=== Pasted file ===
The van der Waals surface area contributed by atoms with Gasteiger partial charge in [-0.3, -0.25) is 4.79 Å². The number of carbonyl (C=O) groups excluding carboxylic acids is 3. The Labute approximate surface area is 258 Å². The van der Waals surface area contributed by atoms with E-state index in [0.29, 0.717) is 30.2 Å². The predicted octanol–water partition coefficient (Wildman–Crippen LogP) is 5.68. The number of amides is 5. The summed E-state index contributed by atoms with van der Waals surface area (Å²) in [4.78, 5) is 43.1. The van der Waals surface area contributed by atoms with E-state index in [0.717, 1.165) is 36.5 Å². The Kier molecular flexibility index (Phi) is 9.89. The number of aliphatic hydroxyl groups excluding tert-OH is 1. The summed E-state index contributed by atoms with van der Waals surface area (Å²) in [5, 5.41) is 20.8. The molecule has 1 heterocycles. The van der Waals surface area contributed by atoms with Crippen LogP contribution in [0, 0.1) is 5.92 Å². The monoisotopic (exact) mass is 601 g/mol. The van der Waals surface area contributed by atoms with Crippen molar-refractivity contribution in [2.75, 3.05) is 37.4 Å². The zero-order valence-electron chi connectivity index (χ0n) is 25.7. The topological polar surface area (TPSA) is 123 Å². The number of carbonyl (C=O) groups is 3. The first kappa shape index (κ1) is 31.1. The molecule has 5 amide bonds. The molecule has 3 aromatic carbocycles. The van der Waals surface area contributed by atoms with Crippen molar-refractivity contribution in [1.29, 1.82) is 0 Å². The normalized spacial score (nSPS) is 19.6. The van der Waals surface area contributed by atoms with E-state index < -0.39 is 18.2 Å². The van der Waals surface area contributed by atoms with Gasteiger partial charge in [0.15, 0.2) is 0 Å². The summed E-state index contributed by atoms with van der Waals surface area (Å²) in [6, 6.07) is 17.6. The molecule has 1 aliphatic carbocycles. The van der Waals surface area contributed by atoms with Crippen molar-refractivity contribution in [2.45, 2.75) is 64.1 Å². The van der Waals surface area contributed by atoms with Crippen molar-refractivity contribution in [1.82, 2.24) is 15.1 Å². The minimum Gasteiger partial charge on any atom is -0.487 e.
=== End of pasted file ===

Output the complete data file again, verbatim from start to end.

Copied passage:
The van der Waals surface area contributed by atoms with Gasteiger partial charge in [-0.3, -0.25) is 4.79 Å². The number of carbonyl (C=O) groups excluding carboxylic acids is 3. The Labute approximate surface area is 258 Å². The van der Waals surface area contributed by atoms with E-state index in [0.29, 0.717) is 30.2 Å². The predicted octanol–water partition coefficient (Wildman–Crippen LogP) is 5.68. The number of amides is 5. The summed E-state index contributed by atoms with van der Waals surface area (Å²) in [4.78, 5) is 43.1. The van der Waals surface area contributed by atoms with E-state index in [0.717, 1.165) is 36.5 Å². The Kier molecular flexibility index (Phi) is 9.89. The number of aliphatic hydroxyl groups excluding tert-OH is 1. The summed E-state index contributed by atoms with van der Waals surface area (Å²) in [5, 5.41) is 20.8. The molecule has 1 heterocycles. The van der Waals surface area contributed by atoms with Crippen LogP contribution in [0, 0.1) is 5.92 Å². The monoisotopic (exact) mass is 601 g/mol. The van der Waals surface area contributed by atoms with Crippen molar-refractivity contribution in [2.75, 3.05) is 37.4 Å². The zero-order valence-electron chi connectivity index (χ0n) is 25.7. The topological polar surface area (TPSA) is 123 Å². The number of carbonyl (C=O) groups is 3. The first kappa shape index (κ1) is 31.1. The molecule has 5 amide bonds. The molecule has 3 aromatic carbocycles. The van der Waals surface area contributed by atoms with Crippen molar-refractivity contribution in [1.29, 1.82) is 0 Å². The normalized spacial score (nSPS) is 19.6. The van der Waals surface area contributed by atoms with E-state index < -0.39 is 18.2 Å². The van der Waals surface area contributed by atoms with Gasteiger partial charge in [0.15, 0.2) is 0 Å². The summed E-state index contributed by atoms with van der Waals surface area (Å²) in [6, 6.07) is 17.6. The molecule has 1 aliphatic carbocycles. The van der Waals surface area contributed by atoms with Crippen molar-refractivity contribution in [2.45, 2.75) is 64.1 Å². The van der Waals surface area contributed by atoms with Crippen molar-refractivity contribution in [1.82, 2.24) is 15.1 Å². The minimum Gasteiger partial charge on any atom is -0.487 e.